Dr. Kathleen Hill Gallant Lab Spotlight

Dr Kathleen Hill Gallant

Research Team Members:

Postdoctoral Fellow Dr. Dennis Cladis

Graduate Student Kendal Schmitz

What are you Driven to Discover™?

I am Driven to Discover nutritional strategies to prevent adverse bone and cardiovascular outcomes, reduce mortality, and improve quality of life in patients with chronic kidney disease (CKD).

 

What is the impact of your research in your field?

We fill a rather niche area of studying mineral metabolism in CKD using controlled feeding and metabolic balance studies. These studies provide very detailed physiological information at the whole-body level that is a useful component to inform clinical practice and other research.

 

How can people see the impact of your research on everyday life?

Our research is helping shape the dietary approaches used with patients with chronic kidney disease. The most recent estimate is that 37 million US adults have CKD, though most (about 90%!) are unaware they have the disease – which is why CKD goes widely unrecognized as the major public health problem that it is. Nutrition is a powerful strategy for primary and secondary prevention of CKD, as well as its two most common causes: diabetes and hypertension.

 

What drew you to your field of study?

As an undergraduate dietetics student at the University of North Dakota, I was fortunate to have the opportunity to work at the USDA-ARS Grand Forks Human Nutrition Research Center where I was exposed to the field of bone and mineral research as well as controlled feeding, metabolic balance studies. I absorbed the enthusiasm for this area of research from my mentor there, Dr. Fariba Roughead. I continued working in mineral nutrition during my PhD training at Purdue, then, during my postdoc at IU School of Medicine, I merged my interest in mineral nutrition with what had been my favorite topic during my dietetics education – kidney disease.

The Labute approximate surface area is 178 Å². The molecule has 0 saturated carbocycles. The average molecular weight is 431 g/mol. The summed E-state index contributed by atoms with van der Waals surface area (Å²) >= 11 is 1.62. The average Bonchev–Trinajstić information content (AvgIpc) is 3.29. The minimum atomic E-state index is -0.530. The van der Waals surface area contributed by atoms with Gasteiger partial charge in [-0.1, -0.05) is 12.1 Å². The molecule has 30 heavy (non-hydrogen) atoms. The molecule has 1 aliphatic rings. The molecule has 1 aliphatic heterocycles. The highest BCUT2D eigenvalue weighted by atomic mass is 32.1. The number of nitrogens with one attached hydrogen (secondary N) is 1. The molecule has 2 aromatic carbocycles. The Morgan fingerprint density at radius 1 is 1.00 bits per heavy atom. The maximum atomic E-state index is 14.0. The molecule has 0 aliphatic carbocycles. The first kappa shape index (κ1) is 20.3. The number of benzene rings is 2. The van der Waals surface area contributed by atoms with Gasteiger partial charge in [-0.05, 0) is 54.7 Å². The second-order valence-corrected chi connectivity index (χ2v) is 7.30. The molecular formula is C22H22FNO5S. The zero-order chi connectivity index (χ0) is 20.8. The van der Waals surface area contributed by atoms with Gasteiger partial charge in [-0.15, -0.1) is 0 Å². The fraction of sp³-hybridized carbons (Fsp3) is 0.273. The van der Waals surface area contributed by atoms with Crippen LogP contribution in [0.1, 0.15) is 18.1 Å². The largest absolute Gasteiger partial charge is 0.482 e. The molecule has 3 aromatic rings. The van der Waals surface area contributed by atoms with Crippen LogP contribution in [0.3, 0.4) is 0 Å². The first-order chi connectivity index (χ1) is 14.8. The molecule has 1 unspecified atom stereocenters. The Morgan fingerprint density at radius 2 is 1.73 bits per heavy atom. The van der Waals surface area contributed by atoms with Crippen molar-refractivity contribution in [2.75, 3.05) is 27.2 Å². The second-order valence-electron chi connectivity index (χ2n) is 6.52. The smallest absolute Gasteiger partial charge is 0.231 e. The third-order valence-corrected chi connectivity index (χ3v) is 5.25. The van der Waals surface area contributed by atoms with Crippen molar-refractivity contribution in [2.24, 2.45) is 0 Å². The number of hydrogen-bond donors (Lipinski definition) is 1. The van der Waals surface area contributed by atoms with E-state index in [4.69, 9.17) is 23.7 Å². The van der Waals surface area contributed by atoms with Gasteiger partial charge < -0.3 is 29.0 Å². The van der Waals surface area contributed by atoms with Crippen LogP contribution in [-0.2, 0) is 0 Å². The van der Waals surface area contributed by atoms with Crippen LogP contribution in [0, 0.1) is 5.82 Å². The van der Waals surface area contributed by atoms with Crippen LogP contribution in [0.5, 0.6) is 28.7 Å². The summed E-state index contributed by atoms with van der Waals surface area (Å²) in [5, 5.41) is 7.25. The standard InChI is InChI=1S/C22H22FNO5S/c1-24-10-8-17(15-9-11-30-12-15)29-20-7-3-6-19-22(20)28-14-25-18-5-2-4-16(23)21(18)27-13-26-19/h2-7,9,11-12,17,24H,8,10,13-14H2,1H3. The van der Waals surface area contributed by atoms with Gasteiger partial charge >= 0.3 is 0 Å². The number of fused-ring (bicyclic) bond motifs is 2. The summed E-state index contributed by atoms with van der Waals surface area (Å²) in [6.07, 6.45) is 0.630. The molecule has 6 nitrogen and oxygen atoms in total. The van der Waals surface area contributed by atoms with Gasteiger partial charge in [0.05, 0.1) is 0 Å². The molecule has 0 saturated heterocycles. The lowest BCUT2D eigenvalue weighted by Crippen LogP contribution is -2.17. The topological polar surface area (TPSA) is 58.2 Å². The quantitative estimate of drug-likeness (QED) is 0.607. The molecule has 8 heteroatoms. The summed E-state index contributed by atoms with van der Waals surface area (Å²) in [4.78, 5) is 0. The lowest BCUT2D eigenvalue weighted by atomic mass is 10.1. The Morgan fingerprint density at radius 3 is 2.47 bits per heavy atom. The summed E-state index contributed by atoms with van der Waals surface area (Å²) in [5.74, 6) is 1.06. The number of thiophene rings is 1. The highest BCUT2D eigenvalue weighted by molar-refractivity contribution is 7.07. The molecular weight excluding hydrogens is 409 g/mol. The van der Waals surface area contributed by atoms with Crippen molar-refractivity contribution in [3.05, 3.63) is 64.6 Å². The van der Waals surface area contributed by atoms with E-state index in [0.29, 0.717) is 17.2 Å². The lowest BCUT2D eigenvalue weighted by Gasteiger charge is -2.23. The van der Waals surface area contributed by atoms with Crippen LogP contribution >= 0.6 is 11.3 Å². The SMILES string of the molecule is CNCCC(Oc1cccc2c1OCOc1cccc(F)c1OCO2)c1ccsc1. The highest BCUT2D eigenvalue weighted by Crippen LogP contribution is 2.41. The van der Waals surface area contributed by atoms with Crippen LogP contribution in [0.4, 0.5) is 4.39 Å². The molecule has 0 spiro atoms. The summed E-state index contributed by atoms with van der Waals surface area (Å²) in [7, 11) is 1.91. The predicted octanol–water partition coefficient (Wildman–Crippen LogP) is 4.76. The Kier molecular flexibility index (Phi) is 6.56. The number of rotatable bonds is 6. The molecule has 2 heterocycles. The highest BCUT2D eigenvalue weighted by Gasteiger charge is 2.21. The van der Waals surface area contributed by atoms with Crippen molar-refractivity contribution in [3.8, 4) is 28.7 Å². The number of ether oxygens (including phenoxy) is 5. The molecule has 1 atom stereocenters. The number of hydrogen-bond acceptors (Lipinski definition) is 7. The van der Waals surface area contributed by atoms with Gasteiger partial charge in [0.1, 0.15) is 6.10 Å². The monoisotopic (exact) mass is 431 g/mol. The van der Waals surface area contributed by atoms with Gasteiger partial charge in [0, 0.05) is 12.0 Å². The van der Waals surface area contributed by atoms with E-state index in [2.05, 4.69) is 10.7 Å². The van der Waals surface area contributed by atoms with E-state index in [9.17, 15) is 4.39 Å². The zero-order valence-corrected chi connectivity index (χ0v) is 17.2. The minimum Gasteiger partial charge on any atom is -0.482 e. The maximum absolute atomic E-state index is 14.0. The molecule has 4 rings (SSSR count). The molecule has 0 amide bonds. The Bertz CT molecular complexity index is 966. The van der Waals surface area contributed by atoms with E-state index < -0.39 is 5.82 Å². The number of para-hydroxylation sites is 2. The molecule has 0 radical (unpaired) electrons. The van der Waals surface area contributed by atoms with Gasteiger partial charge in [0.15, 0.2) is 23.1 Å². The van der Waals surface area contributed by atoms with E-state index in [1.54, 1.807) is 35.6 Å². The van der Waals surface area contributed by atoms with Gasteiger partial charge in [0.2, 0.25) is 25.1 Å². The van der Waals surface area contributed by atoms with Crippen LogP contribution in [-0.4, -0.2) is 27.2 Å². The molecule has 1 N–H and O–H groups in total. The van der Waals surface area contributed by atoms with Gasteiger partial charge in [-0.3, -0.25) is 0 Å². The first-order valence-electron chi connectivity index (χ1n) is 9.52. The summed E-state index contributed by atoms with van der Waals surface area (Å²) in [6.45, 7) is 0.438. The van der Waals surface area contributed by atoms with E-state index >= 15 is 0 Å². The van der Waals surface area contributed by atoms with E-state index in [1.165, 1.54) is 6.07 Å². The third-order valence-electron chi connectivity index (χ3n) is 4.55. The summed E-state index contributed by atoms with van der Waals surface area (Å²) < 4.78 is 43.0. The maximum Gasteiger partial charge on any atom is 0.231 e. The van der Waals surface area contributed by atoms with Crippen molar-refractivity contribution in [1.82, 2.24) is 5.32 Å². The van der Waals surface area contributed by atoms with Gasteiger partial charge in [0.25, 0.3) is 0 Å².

What is your favorite research/lab tool and why?

My favorite tool is the use of isotopic tracers and metabolic balance studies for studying whole-body mineral metabolism. Balance studies were popular in nutritional research half a century ago, but are not often used today – However, these “old school” methods (as I often refer to them) are critical for understanding whole-body physiology in regard to mineral metabolism. There are really only a handful of such studies that have been done in patients with kidney disease. This leaves so many unanswered questions such as how various diets or medications affect mineral absorption and retention in these patients.

 

What do you consider to be your greatest research accomplishment?

One of the most exciting accomplishments of our research to date is the inclusion of our work as rationale for a 2017 revision to the international clinical guidelines for calcium intake in patients with kidney disease.

 

What is your favorite food science or nutrition fact?

It actually has little to do with my research area at all! My favorite nutrition fact is that you don’t have to (and really shouldn’t) have food battles with your kids – let them decide how much they are going to eat from what you bring into your house and provide at meals. There are so many things to stress out about as a parent, it’s magical to let this one go – and it’s actually in the best interest of developing happy, healthy eaters!


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